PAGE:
The book of Matthew opens with a stylized genealogy of Jesus of Nazareth (Matthew 1:1-17). Matthew presents the list in three parts—from Abraham to David, from David to the captivity in Babylon, and from the captivity to Christ—each with fourteen generations. The genealogy is perfectly correct in every way.
What Matthew records is not Christ's biological ancestry but His legal one. Verse 16 gives the proof: "And Jacob begot Joseph the husband of Mary, of whom was born Jesus who is called Christ." It is Joseph's family tree! Remember, Christ was not begotten of Joseph but of the Holy Spirit. Legally, Christ could trace his ancestry back to David through his "father" Joseph, though He had not one drop of Joseph's—or Jehoiachin's—blood!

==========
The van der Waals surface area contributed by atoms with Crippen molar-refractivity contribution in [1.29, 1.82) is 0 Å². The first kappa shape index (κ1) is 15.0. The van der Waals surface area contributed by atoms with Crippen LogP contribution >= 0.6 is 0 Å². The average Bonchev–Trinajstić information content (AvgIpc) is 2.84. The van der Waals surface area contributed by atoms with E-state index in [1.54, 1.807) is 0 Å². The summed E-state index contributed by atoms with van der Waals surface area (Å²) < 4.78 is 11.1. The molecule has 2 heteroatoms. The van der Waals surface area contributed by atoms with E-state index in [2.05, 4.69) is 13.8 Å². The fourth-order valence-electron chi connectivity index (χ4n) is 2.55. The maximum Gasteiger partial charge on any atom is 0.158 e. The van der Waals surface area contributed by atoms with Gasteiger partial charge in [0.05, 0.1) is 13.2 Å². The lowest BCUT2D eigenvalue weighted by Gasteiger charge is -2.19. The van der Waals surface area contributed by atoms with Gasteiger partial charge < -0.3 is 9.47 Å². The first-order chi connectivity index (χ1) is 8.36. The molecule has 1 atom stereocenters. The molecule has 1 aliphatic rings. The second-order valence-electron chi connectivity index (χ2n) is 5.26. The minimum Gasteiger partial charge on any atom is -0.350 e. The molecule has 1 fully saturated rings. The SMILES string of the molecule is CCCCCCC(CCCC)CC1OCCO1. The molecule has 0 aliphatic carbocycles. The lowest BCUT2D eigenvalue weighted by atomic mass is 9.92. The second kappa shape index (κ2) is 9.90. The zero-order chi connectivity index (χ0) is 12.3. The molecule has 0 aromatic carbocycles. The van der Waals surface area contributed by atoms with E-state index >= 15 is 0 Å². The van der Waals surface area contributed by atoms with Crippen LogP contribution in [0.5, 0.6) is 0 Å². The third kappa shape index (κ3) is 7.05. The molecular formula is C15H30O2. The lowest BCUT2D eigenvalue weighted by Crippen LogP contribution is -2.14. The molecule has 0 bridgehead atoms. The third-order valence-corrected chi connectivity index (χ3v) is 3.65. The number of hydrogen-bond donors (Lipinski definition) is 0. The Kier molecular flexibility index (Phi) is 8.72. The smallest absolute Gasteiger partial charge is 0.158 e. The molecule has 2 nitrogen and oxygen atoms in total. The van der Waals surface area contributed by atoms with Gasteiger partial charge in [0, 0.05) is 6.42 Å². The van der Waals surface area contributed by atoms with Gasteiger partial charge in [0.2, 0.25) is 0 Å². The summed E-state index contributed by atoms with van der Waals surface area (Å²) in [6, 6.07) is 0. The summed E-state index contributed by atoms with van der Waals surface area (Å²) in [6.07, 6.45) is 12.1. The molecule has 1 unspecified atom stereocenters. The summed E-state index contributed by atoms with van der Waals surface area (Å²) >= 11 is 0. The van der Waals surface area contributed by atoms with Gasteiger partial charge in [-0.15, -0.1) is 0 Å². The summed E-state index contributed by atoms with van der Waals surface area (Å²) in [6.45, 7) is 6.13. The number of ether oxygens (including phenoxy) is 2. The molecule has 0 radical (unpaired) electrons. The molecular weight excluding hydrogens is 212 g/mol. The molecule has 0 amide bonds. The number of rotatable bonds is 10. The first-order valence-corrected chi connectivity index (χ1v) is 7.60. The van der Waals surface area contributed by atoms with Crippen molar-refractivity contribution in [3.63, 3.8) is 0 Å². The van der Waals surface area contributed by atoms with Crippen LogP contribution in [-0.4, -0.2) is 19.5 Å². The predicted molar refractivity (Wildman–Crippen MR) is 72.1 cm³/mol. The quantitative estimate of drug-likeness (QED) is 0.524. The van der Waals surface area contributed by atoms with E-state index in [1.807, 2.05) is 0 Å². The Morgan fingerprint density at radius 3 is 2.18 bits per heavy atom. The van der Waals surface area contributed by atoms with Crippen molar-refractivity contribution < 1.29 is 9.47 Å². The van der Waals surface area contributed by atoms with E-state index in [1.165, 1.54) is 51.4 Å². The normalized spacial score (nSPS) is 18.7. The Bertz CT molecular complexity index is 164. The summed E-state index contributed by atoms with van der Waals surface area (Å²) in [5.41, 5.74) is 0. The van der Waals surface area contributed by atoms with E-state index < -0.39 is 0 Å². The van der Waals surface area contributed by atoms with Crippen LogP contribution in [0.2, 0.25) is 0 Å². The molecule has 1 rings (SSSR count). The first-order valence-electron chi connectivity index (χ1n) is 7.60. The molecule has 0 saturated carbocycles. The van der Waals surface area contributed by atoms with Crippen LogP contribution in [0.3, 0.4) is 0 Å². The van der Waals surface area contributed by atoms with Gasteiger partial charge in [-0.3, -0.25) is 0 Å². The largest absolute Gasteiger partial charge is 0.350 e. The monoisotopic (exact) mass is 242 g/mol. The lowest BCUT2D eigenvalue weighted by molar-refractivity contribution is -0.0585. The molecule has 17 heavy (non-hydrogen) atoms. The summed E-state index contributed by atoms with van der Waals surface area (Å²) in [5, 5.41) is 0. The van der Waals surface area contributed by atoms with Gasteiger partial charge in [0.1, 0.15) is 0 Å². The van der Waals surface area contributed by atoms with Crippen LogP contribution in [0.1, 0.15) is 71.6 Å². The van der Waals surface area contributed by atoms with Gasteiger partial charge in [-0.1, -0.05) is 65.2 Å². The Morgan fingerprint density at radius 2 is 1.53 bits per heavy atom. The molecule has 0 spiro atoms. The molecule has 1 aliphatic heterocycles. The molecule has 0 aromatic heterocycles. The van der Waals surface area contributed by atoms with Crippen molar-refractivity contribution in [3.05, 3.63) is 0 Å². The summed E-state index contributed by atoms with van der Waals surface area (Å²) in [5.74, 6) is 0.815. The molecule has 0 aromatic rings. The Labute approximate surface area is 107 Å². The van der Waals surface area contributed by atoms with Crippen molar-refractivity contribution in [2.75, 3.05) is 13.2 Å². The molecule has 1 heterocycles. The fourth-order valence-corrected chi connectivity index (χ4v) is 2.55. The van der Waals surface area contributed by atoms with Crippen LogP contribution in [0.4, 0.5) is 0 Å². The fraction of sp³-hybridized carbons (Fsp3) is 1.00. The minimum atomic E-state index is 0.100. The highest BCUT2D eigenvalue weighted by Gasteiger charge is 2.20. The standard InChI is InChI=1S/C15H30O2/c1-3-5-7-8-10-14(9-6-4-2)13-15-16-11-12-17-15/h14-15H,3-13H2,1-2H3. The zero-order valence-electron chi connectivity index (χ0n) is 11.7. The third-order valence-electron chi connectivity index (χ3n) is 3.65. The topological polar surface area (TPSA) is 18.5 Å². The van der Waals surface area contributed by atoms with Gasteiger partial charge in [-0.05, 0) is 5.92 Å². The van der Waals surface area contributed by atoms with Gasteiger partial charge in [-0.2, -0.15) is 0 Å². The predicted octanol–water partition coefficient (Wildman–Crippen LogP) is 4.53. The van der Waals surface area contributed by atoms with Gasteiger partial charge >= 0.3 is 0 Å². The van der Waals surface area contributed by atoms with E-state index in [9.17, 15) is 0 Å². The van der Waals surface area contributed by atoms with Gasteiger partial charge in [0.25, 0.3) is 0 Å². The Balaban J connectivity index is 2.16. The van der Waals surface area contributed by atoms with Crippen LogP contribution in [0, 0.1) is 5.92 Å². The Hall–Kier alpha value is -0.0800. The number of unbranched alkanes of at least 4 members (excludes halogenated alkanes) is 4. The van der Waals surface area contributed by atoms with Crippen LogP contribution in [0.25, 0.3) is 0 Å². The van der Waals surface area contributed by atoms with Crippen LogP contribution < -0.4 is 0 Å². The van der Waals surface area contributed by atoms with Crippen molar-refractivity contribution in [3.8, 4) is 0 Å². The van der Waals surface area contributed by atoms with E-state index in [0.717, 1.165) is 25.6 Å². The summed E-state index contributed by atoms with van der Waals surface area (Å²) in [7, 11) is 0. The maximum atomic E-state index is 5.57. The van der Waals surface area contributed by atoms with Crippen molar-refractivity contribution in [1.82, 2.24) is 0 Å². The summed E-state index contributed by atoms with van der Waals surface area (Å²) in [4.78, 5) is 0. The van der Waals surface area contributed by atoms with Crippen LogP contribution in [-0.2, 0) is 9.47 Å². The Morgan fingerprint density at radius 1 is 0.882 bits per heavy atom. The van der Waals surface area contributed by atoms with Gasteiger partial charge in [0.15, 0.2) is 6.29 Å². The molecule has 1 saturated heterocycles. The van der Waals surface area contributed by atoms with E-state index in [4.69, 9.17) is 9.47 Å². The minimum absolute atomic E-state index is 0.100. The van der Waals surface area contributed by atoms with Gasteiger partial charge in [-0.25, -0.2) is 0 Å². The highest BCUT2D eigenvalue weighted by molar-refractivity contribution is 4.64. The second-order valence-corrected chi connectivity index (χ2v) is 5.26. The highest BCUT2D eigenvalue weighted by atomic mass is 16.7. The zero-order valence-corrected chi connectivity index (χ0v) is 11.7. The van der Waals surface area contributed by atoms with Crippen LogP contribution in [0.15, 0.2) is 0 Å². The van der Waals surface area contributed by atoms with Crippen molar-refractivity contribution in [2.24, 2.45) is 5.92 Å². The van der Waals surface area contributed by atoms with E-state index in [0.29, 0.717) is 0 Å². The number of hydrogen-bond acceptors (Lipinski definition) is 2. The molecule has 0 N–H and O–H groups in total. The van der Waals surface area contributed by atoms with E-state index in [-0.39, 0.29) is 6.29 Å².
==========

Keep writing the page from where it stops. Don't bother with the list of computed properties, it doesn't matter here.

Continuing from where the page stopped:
We must remember a major purpose of Matthew's gospel: to present Jesus of Nazareth as the Messiah to the Jews. The Jews were, and still are, very particular about genealogies. Anyone claiming to be the Messiah would have to present a bona fide, airtight ancestry back to David if he were to be taken seriously (see Psalm 110:1; Isaiah 9:6-7; Jeremiah 23:5-6; etc.). Matthew does just that in introducing Jesus in the first verses of his book.
Thus, Jesus, untainted by Jehoiachin's curse (Jeremiah 22:30), has a legal claim to the throne of David through His stepfather, Joseph. Such a thing was legally acceptable under Jewish law.
Richard T. Ritenbaugh